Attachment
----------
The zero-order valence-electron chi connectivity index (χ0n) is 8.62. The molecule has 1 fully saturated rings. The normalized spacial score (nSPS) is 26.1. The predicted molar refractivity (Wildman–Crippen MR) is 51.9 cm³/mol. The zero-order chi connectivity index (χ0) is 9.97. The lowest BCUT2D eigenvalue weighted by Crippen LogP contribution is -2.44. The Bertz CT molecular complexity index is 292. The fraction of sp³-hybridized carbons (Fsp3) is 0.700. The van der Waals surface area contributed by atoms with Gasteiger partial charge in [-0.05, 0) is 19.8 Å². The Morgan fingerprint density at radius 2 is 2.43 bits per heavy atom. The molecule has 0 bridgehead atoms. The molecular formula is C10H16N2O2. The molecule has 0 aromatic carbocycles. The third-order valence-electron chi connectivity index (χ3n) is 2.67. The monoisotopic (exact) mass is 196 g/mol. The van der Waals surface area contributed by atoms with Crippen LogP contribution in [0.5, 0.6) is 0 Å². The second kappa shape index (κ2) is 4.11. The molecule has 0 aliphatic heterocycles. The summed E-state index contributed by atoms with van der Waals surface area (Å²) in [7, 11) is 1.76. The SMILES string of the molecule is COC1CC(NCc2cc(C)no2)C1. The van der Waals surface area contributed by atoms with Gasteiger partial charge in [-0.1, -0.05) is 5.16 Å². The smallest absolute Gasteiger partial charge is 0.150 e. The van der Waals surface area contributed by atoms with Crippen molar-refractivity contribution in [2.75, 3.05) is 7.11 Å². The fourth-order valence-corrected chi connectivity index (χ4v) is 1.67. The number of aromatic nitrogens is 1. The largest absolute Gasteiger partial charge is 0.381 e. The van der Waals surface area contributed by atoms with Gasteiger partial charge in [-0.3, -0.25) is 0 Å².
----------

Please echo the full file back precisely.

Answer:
The zero-order valence-electron chi connectivity index (χ0n) is 8.62. The molecule has 1 fully saturated rings. The normalized spacial score (nSPS) is 26.1. The predicted molar refractivity (Wildman–Crippen MR) is 51.9 cm³/mol. The zero-order chi connectivity index (χ0) is 9.97. The lowest BCUT2D eigenvalue weighted by Crippen LogP contribution is -2.44. The Bertz CT molecular complexity index is 292. The fraction of sp³-hybridized carbons (Fsp3) is 0.700. The van der Waals surface area contributed by atoms with Gasteiger partial charge in [-0.05, 0) is 19.8 Å². The Morgan fingerprint density at radius 2 is 2.43 bits per heavy atom. The molecule has 0 bridgehead atoms. The molecular formula is C10H16N2O2. The molecule has 0 aromatic carbocycles. The third-order valence-electron chi connectivity index (χ3n) is 2.67. The monoisotopic (exact) mass is 196 g/mol. The van der Waals surface area contributed by atoms with Crippen LogP contribution in [0.5, 0.6) is 0 Å². The second kappa shape index (κ2) is 4.11. The molecule has 0 aliphatic heterocycles. The summed E-state index contributed by atoms with van der Waals surface area (Å²) in [7, 11) is 1.76. The SMILES string of the molecule is COC1CC(NCc2cc(C)no2)C1. The van der Waals surface area contributed by atoms with Gasteiger partial charge in [-0.1, -0.05) is 5.16 Å². The smallest absolute Gasteiger partial charge is 0.150 e. The van der Waals surface area contributed by atoms with Crippen molar-refractivity contribution in [2.75, 3.05) is 7.11 Å². The fourth-order valence-corrected chi connectivity index (χ4v) is 1.67. The number of aromatic nitrogens is 1. The largest absolute Gasteiger partial charge is 0.381 e. The van der Waals surface area contributed by atoms with Gasteiger partial charge in [-0.3, -0.25) is 0 Å².